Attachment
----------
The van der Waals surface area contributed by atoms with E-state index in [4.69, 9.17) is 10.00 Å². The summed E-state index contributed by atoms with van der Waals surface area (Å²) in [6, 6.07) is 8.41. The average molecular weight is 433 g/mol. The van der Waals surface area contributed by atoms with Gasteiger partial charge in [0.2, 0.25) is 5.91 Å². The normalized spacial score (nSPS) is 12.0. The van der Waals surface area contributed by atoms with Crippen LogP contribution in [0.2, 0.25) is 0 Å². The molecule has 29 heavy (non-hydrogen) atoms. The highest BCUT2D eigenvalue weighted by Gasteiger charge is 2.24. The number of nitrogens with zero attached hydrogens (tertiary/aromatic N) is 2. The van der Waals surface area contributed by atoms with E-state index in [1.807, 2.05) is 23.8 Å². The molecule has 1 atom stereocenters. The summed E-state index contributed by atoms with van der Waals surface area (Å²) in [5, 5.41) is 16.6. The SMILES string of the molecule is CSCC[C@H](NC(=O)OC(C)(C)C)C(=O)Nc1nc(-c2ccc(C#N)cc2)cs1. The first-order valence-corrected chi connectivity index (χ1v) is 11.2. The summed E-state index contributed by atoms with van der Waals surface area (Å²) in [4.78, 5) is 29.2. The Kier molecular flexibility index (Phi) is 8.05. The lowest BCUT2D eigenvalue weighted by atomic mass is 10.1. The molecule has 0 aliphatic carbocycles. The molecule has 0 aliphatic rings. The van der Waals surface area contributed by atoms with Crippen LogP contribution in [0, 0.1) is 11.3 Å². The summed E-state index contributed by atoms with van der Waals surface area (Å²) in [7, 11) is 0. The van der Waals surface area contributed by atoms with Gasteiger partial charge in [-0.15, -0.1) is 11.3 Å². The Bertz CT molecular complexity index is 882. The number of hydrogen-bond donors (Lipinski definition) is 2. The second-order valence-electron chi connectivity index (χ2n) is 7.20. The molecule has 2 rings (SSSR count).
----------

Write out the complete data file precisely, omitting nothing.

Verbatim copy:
The van der Waals surface area contributed by atoms with E-state index in [4.69, 9.17) is 10.00 Å². The summed E-state index contributed by atoms with van der Waals surface area (Å²) in [6, 6.07) is 8.41. The average molecular weight is 433 g/mol. The van der Waals surface area contributed by atoms with Gasteiger partial charge in [0.2, 0.25) is 5.91 Å². The normalized spacial score (nSPS) is 12.0. The van der Waals surface area contributed by atoms with Crippen LogP contribution in [0.2, 0.25) is 0 Å². The molecule has 29 heavy (non-hydrogen) atoms. The highest BCUT2D eigenvalue weighted by Gasteiger charge is 2.24. The number of nitrogens with zero attached hydrogens (tertiary/aromatic N) is 2. The van der Waals surface area contributed by atoms with E-state index in [1.807, 2.05) is 23.8 Å². The molecule has 1 atom stereocenters. The summed E-state index contributed by atoms with van der Waals surface area (Å²) in [5, 5.41) is 16.6. The SMILES string of the molecule is CSCC[C@H](NC(=O)OC(C)(C)C)C(=O)Nc1nc(-c2ccc(C#N)cc2)cs1. The first-order valence-corrected chi connectivity index (χ1v) is 11.2. The summed E-state index contributed by atoms with van der Waals surface area (Å²) in [4.78, 5) is 29.2. The Kier molecular flexibility index (Phi) is 8.05. The lowest BCUT2D eigenvalue weighted by atomic mass is 10.1. The molecule has 0 aliphatic carbocycles. The molecule has 0 aliphatic rings. The van der Waals surface area contributed by atoms with Crippen LogP contribution in [0, 0.1) is 11.3 Å². The summed E-state index contributed by atoms with van der Waals surface area (Å²) in [7, 11) is 0. The van der Waals surface area contributed by atoms with Gasteiger partial charge in [-0.15, -0.1) is 11.3 Å². The Bertz CT molecular complexity index is 882. The number of hydrogen-bond donors (Lipinski definition) is 2. The second-order valence-electron chi connectivity index (χ2n) is 7.20. The molecule has 2 rings (SSSR count).